Does it come as any surprise at this point to learn that Republicans, and specifically those members of the party who hold House seats, are not popular? It's still fun to get the occasional data points quantifying it, though.
The latest numbers come from Steve Israel, the chairman of the Democratic Congressional Campaign Committee, so take them with a grain of salt. But they're in keeping with other data that has come out along the same lines.
Speaking at a breakfast this morning organized by the Christian Science Monitor, Israel said that he commissioned a poll over the summer of by Geoff Garin of Peter D. Hart Associates looking at 68 swing House districts (Israel said they were 32 Republican and 35 Democratic districts ... which only adds up to 67 – and update: the 68th seat is West Virginia's second district, an open seat currently held by Shelly Moore Capito, who's running for Senate), and found that 62 percent of voters disapprove of the job House Republicans are doing and that 64 percent say Republicans are doing too little to cooperate with President Obama, including more than one-third of Republican voters. He said that 81 percent of voters were able to volunteer a specific complaint they had with House Republicans, with the most common criticism having to do with obstruction and gridlock.
And there's been an important shift, he said, in voter views of Washington. "The early data was, ‘You're all responsible,'" he said. "But there has been over the past several months a discernible shift from ‘a pox on both your houses' to ‘the Republicans in the House just can't get it together.' … The Republican brand is toxic and voters are smart enough to realize that with the majority comes responsibility and with responsibility comes accountability."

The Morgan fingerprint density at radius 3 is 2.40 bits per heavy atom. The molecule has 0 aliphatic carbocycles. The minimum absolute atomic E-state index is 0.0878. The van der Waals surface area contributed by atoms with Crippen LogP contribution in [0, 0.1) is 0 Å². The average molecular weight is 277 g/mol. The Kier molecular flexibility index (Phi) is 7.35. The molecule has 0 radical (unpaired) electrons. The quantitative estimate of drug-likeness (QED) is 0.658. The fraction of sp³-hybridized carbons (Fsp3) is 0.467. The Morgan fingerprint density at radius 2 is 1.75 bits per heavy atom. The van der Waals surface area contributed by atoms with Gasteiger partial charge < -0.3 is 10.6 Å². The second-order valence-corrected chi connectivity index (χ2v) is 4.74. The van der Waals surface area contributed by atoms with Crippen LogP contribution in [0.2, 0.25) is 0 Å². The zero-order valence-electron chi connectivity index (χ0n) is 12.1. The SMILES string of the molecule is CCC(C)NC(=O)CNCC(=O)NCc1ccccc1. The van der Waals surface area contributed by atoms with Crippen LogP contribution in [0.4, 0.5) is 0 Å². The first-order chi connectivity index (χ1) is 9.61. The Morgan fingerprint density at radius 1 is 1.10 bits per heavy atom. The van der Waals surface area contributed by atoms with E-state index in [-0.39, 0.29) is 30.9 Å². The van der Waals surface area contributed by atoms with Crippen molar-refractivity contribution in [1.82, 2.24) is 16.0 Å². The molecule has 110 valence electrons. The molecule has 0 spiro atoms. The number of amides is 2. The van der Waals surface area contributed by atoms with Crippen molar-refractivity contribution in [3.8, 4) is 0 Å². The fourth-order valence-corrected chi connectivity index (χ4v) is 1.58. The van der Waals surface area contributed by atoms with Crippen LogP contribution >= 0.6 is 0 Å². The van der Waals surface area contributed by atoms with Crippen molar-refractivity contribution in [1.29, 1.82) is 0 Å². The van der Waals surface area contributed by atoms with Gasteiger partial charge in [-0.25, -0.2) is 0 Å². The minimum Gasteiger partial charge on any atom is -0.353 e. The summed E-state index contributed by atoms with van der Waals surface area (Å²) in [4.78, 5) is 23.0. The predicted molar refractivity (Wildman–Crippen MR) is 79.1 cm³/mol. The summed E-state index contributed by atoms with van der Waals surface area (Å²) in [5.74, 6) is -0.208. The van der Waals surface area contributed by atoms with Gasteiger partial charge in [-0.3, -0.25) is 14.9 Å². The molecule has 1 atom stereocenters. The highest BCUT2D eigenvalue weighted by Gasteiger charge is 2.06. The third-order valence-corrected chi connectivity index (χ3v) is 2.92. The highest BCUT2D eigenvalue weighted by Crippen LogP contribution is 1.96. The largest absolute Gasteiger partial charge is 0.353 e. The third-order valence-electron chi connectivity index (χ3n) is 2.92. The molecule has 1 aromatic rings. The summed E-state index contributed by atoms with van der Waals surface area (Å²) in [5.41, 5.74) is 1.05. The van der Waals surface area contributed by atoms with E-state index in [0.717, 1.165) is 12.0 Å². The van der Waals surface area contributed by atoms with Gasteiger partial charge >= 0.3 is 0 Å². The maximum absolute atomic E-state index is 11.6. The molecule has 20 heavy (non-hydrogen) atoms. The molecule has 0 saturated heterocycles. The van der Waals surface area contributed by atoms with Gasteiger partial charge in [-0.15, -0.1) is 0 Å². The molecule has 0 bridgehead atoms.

So all is good for the Democrats, right? Not even Israel was willing to make that case. Voters "still need to be convinced to fire the Republican for gridlock and obstruction," he said. "The vast majority of swing voters in swing districts fundamentally and profoundly dislike their Republican incumbent – now the case has to be made that that incumbent should be fired and you should hire someone else." It's early days, but it's not a great sign if voters positively despise your opponent but still can't decide whether to replace them with your guy.
Side note for Israel: He kept describing Democrats as "solutionists." I don't know if that particular made-up word has been focus-grouped, but even if it has, it should be dropped. It sounds sinister, like "arsonists" or people following some "ism" that won't do anyone any good.
Overall, he said, it's "way too early" to say whether Democrats will retake the House next year: "It is speculative, it is hypothetical, it is crystal ball stuff." He said that Democrats are eyeing 52 GOP-held seats, including 30 where the incumbent won by less than 10 percent of the vote, 15 where Democratic candidates tend to do better during midterm elections, 18 that Obama won last year, and 20 where Obama got 48 or more percent of the vote. He said that there are 25 or 26 Democratic House seats they are defending. "I feel very, very good – extremely confident but not cocky – about our front-liners," he said. His advice for his candidates, he said, is to focus on solutions. "Run as mayors," he said. "Don't run as candidates for congress."
On other 2014 related topics, Israel said that: